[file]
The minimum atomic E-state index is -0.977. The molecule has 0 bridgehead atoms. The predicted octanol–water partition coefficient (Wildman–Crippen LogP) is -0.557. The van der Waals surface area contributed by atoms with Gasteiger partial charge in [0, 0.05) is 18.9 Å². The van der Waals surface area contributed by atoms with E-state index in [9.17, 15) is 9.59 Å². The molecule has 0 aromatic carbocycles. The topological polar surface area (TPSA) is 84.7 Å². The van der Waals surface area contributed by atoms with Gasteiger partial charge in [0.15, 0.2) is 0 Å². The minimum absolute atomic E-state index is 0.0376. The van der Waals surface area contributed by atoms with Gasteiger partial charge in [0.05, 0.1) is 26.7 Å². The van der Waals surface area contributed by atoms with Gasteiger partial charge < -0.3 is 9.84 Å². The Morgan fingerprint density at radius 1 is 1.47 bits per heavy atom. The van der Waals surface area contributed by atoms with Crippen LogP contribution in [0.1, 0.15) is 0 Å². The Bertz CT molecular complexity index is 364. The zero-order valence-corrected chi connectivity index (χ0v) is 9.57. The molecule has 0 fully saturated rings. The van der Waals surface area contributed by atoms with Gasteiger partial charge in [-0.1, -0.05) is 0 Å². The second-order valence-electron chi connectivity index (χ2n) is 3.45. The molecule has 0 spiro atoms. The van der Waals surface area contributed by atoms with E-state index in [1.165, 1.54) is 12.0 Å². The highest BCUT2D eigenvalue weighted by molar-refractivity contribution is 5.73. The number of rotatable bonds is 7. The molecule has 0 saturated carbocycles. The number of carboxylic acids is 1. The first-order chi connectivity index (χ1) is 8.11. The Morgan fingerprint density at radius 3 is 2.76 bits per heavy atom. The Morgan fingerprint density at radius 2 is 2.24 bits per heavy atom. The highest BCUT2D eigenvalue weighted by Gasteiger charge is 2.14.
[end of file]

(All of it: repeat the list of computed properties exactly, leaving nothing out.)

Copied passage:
The minimum atomic E-state index is -0.977. The molecule has 0 bridgehead atoms. The predicted octanol–water partition coefficient (Wildman–Crippen LogP) is -0.557. The van der Waals surface area contributed by atoms with Gasteiger partial charge in [0, 0.05) is 18.9 Å². The van der Waals surface area contributed by atoms with E-state index in [9.17, 15) is 9.59 Å². The molecule has 0 aromatic carbocycles. The topological polar surface area (TPSA) is 84.7 Å². The van der Waals surface area contributed by atoms with Gasteiger partial charge in [0.15, 0.2) is 0 Å². The minimum absolute atomic E-state index is 0.0376. The van der Waals surface area contributed by atoms with Gasteiger partial charge in [0.05, 0.1) is 26.7 Å². The van der Waals surface area contributed by atoms with Gasteiger partial charge < -0.3 is 9.84 Å². The Morgan fingerprint density at radius 1 is 1.47 bits per heavy atom. The van der Waals surface area contributed by atoms with Crippen LogP contribution in [0.1, 0.15) is 0 Å². The Bertz CT molecular complexity index is 364. The zero-order valence-corrected chi connectivity index (χ0v) is 9.57. The molecule has 0 fully saturated rings. The van der Waals surface area contributed by atoms with Gasteiger partial charge in [-0.1, -0.05) is 0 Å². The second-order valence-electron chi connectivity index (χ2n) is 3.45. The molecule has 0 spiro atoms. The van der Waals surface area contributed by atoms with E-state index in [1.165, 1.54) is 12.0 Å². The highest BCUT2D eigenvalue weighted by molar-refractivity contribution is 5.73. The number of rotatable bonds is 7. The molecule has 0 saturated carbocycles. The number of carboxylic acids is 1. The first-order chi connectivity index (χ1) is 8.11. The Morgan fingerprint density at radius 3 is 2.76 bits per heavy atom. The Morgan fingerprint density at radius 2 is 2.24 bits per heavy atom. The highest BCUT2D eigenvalue weighted by Gasteiger charge is 2.14.